WLA awarded Oregon Conservation Innovation Grant to develop conflict reduction tools

July 26, 2022 – The USDA’s Natural Resources Conservation Service (NRCS) in Oregon has awarded Western Landowners Alliance a Conservation Innovation grant to support their “Oregon landowner led strategies for non-lethal predator management” project. The alliance was among four recipients selected to receive funding to advance the development of innovative systems, tools, and technologies for production and conservation on agricultural lands.

The grant will accelerate innovation and adoption of producer-implemented non-lethal predator management alternatives by putting nearly $100,000 in the hands of eight partners across four Oregon counties – Baker, Douglas, Grant, and Wallowa. The alliance will work with livestock producers and county wolf committees in Oregon to evaluate strategies and technologies that enhance the efficiency of range riding, a technique that has numerous ecological benefits, including predator conflict reduction. The funds will also support implementation of a locally-supported carcass composting program in Eastern Oregon. Centralized composting of dead stock carcasses is a strategy for reducing the availability of attractive livestock food sources to carnivores like grizzly bears and wolves. 

The project builds on a national Conservation Innovation Grant that the alliance is leading in collaboration with Heart of the Rockies Initiative that focuses on conflict prevention measures in seven western states where wolves and/or grizzly bears impact ranching communities.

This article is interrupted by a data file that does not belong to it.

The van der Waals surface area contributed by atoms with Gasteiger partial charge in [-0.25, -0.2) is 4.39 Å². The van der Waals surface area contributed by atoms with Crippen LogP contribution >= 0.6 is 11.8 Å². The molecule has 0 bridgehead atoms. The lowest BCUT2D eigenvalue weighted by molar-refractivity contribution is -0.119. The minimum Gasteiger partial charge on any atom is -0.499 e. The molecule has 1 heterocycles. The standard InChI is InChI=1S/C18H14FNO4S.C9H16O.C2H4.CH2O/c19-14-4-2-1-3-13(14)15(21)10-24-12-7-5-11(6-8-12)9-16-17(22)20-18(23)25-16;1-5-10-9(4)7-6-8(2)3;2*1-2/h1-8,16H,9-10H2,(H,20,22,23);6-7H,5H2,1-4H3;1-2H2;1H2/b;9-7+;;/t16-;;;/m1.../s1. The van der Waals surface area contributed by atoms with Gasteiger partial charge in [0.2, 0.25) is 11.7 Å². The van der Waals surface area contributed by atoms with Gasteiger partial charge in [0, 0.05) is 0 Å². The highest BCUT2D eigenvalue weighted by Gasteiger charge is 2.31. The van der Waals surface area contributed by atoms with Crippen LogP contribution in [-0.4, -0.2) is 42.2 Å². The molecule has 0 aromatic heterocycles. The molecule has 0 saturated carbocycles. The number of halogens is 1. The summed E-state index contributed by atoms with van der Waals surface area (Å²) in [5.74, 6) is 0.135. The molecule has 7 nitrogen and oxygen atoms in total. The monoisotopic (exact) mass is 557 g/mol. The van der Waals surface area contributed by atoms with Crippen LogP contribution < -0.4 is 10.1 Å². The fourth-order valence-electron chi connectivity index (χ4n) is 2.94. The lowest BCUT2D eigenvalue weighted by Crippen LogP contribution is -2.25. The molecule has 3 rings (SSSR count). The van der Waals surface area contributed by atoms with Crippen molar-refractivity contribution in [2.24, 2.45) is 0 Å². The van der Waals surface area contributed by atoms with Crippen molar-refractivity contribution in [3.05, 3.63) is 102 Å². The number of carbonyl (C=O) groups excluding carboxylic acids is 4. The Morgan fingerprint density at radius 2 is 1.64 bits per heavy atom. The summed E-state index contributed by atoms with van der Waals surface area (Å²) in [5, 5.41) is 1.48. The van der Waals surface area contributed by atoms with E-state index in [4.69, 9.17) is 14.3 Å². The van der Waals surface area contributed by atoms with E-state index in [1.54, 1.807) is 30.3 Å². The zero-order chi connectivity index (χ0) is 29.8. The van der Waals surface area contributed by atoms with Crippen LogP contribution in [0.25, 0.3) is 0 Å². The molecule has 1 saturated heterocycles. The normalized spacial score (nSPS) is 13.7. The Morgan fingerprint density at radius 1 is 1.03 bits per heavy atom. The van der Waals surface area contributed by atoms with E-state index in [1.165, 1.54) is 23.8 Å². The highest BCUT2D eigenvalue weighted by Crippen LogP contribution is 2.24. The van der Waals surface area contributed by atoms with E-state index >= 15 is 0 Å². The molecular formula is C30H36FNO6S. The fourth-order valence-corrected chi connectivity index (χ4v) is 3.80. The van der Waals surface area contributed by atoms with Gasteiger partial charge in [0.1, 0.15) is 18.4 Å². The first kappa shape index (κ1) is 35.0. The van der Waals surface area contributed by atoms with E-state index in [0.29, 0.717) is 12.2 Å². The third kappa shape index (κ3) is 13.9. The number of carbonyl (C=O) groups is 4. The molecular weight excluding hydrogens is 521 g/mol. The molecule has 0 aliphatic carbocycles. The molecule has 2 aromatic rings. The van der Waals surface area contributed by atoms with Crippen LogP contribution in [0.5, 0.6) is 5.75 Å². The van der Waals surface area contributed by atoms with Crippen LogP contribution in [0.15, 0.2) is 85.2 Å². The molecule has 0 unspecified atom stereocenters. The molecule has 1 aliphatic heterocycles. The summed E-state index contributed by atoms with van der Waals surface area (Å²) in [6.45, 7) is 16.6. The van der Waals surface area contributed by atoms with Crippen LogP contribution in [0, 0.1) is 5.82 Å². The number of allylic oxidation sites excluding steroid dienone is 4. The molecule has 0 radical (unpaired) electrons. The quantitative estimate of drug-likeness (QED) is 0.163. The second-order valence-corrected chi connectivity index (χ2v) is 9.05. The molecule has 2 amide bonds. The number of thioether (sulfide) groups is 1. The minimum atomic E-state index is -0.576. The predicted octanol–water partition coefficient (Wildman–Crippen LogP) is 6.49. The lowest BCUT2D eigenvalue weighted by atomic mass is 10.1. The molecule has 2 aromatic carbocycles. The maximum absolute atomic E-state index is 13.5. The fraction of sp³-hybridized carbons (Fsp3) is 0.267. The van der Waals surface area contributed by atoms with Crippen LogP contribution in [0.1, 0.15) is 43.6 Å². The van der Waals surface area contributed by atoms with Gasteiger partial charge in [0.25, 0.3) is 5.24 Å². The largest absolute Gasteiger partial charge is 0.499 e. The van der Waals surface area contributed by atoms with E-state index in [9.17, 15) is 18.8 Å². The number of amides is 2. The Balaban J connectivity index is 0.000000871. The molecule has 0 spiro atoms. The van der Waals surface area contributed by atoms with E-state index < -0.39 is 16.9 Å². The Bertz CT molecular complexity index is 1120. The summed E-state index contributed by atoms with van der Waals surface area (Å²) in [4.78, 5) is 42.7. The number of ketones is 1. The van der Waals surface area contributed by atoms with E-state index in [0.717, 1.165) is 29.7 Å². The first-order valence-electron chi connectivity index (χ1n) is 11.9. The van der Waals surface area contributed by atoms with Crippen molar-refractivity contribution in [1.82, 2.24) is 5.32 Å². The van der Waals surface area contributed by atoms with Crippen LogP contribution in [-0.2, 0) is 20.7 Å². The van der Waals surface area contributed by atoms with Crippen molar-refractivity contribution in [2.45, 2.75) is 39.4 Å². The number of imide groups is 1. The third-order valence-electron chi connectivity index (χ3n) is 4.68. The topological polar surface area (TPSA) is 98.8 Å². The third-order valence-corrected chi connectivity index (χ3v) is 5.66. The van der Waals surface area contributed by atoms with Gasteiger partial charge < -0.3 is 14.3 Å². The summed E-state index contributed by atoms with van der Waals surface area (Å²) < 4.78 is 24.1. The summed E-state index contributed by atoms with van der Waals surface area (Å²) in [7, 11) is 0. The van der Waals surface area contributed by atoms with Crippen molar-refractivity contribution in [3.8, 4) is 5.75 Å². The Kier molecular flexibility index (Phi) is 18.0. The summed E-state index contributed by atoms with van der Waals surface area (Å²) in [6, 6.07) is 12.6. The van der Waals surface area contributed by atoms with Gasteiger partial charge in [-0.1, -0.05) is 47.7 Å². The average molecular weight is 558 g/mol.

Across the western United States, iconic wildlife like elk, deer, grizzly bears, and wolves share lands with humans, and their livestock. This comes with inevitable conflicts – elk damage fences and eat hay; grizzly bears and wolves attack and stress livestock – and responding to these conflicts requires additional time from land stewards. 

“We are excited to bring more resources for landowner-implemented conflict prevention to Oregon producers,” said the alliance’s Working Wild Challenge program coordinator Alex Few. “Oregon producers have been coming to us for information and support around the 4C’s – compensation, conflict prevention (non-lethal), control (lethal) and collaboration – a systems-based framework for conflict reduction and conservation. Having the resources to formalize that learning process will really help Oregon livestock producers as carnivore populations continue to expand.”

Additionally, the Western Landowners Alliance will connect Oregon producers to their West-wide conflict reduction efforts, allowing Oregon landowners to share and learn from landowners in other states with experience handling livestock-carnivore conflicts. The alliance will also seek to increase coordination with county wolf committee representatives and ranchers through local NRCS working groups to enhance agricultural productivity while providing habitat for large carnivores.

“This project will benefit our ranch by allowing us to have some compensation for the time, money and losses we continue to endure while working towards non-lethal management of the Chesnimnus wolf pack,” said Wallowa County rancher Kelly Birkmaier.

Funding for the grant is provided through the Conservation Innovation Grants (CIG) program, which awards grants to organizations, universities and others that are developing innovations to support farmers, ranchers, and forest landowners. 


For more information about the CIG program, visit https://www.nrcs.usda.gov/wps/portal/nrcs/main/national/programs/financial/cig/

For more information about Western Landowners Alliance’s conflict reduction work, visit https://westernlandowners.org/working-wild-challenge/ 


Louis Wertz
Communications Director
Western Landowners Alliance

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